Sharla of Sharla in Japan is a 29-year-old, Canadian-born, Tokyo-based “YouTuber” (“That’s what they call it here,” she says). With over 200,000 subscribers to her channel, she documents her life.

After regular trips to Japan in her teens and early 20s, Sharla finally settled in Tokyo and became a video producer by day and vlogger by night. Her channel is embraced both by overseas and local viewers seeking a look into life as a foreigner in Japan.

Having blogged for almost four years, her channel reflects a strong work ethic and dedication on Sharla’s part, occasionally marred by encounters with stalkers.

When Sharla, who won’t reveal her last name for privacy reasons, spoke to The Japan Times she talked about her move to Japan, her channel, her advice for aspiring vloggers and her experiences of being a victim of stalking.

So, you came here because of 3/11?

This time because of 3/11. I have a lot of (friends) who lost their families and I was honestly just worried that (there would) be another earthquake again and my friends would die, so I wanted to be here if that happened.

I always had plans to come live in Japan. But I was so stressed being in Canada, watching all the news on the earthquake. I tried to move (in March) but I couldn’t get a visa until September.

I started studying Japanese when I was really young, like 13 and then I came on a two-week exchange to the total countryside when I was 16 or 17. Everything was just super traditional Japanese and I found it really cool.

I went back to Canada and graduated high school and then I wanted to come back to Japan so I would just come back here every year to visit friends I had made.

Then I moved here to start teaching in English. (I did that) for two or three years up in the countryside where I first came. It was hard but it was fun. And I learned Japanese just from being here and from being immersed in it. And I like Japanese music . . .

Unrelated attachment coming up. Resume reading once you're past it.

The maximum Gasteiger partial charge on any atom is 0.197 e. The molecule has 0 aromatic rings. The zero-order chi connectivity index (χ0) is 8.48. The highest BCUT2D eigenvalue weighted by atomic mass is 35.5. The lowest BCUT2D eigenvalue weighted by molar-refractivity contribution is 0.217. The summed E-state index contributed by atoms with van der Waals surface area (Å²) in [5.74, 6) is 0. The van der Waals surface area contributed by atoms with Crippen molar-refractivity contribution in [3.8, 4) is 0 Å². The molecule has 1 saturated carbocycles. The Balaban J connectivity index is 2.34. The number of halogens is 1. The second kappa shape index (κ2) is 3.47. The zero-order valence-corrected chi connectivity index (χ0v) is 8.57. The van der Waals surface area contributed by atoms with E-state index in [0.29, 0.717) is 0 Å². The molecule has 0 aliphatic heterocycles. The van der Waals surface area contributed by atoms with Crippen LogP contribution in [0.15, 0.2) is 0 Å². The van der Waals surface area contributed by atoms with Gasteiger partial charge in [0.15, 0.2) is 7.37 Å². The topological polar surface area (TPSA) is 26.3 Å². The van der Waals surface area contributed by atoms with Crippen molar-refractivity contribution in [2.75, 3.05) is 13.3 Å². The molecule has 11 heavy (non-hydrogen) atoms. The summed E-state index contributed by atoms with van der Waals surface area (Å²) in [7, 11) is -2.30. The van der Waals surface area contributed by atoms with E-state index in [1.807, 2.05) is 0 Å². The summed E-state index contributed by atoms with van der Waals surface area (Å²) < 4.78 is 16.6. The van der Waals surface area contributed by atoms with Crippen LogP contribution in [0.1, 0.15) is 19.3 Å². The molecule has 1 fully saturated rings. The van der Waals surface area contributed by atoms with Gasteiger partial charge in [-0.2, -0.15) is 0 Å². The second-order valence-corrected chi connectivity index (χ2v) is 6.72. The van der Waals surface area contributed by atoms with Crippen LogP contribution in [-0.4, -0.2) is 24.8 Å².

No, metal (laughs).

There’s a really cool metal scene here, isn’t there?

Yeah, there really is! I really like Dir En Grey. They’re so talented. I really learned a lot from listening to music and watching movies.

Do you have to work really hard to stay afloat here?

Everyone works insane hours. They really don’t have time for anything else.

So how do you find the time to blog?

I don’t eat or sleep. I gotta keep it up though, right? I mean at this point I feel that if I don’t keep it up it’s such a waste because I’ve built so much and I’ve put so much energy into it.

There are other bloggers out there who do it exclusively in Japanese.

That’s how I started out because I wanted to practice my speaking, because I was pretty bad at speaking Japanese. I could understand everything, but not good at talking in long spiels.

But then I started to get foreign subscribers who were pissed off that I wasn’t speaking in English so I was like, OK, maybe I’ll speak in English and direct it at them and sub it in Japanese. But now my Japanese subscribers are pissed of that I don’t speak in Japanese, so I can’t please anyone (laughs).